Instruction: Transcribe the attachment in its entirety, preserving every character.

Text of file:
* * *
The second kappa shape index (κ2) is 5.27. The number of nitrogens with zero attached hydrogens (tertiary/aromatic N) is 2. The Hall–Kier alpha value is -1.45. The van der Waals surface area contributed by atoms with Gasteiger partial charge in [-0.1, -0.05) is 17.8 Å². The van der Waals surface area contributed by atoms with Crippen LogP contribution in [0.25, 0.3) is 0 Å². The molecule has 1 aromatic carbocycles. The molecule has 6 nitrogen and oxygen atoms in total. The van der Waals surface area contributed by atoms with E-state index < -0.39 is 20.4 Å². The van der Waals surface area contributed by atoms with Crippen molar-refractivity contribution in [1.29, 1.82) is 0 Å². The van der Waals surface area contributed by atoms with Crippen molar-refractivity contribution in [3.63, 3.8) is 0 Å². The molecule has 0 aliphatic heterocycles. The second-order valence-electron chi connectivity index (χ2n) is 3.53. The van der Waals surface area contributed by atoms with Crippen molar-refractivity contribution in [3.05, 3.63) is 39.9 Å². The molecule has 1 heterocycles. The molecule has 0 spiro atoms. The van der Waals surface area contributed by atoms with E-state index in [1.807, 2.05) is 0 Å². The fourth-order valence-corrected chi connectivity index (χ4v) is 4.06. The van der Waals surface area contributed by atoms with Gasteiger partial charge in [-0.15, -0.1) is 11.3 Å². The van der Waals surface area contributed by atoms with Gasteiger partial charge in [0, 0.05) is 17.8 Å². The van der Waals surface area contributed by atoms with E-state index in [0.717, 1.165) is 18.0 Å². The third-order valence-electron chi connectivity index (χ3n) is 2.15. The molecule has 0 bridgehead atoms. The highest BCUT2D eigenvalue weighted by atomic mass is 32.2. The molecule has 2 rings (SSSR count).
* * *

The second kappa shape index (κ2) is 5.27. The number of nitrogens with zero attached hydrogens (tertiary/aromatic N) is 2. The Hall–Kier alpha value is -1.45. The van der Waals surface area contributed by atoms with Gasteiger partial charge in [-0.1, -0.05) is 17.8 Å². The van der Waals surface area contributed by atoms with Crippen LogP contribution in [0.25, 0.3) is 0 Å². The molecule has 1 aromatic carbocycles. The molecule has 6 nitrogen and oxygen atoms in total. The van der Waals surface area contributed by atoms with E-state index < -0.39 is 20.4 Å². The van der Waals surface area contributed by atoms with Crippen molar-refractivity contribution in [1.29, 1.82) is 0 Å². The van der Waals surface area contributed by atoms with Crippen molar-refractivity contribution in [3.63, 3.8) is 0 Å². The molecule has 0 aliphatic heterocycles. The second-order valence-electron chi connectivity index (χ2n) is 3.53. The van der Waals surface area contributed by atoms with Crippen molar-refractivity contribution in [3.05, 3.63) is 39.9 Å². The molecule has 1 heterocycles. The molecule has 0 spiro atoms. The van der Waals surface area contributed by atoms with E-state index in [1.807, 2.05) is 0 Å². The fourth-order valence-corrected chi connectivity index (χ4v) is 4.06. The van der Waals surface area contributed by atoms with Gasteiger partial charge in [-0.15, -0.1) is 11.3 Å². The van der Waals surface area contributed by atoms with Gasteiger partial charge in [0, 0.05) is 17.8 Å². The van der Waals surface area contributed by atoms with E-state index in [0.717, 1.165) is 18.0 Å². The third-order valence-electron chi connectivity index (χ3n) is 2.15. The molecule has 0 bridgehead atoms. The highest BCUT2D eigenvalue weighted by atomic mass is 32.2. The molecule has 2 rings (SSSR count).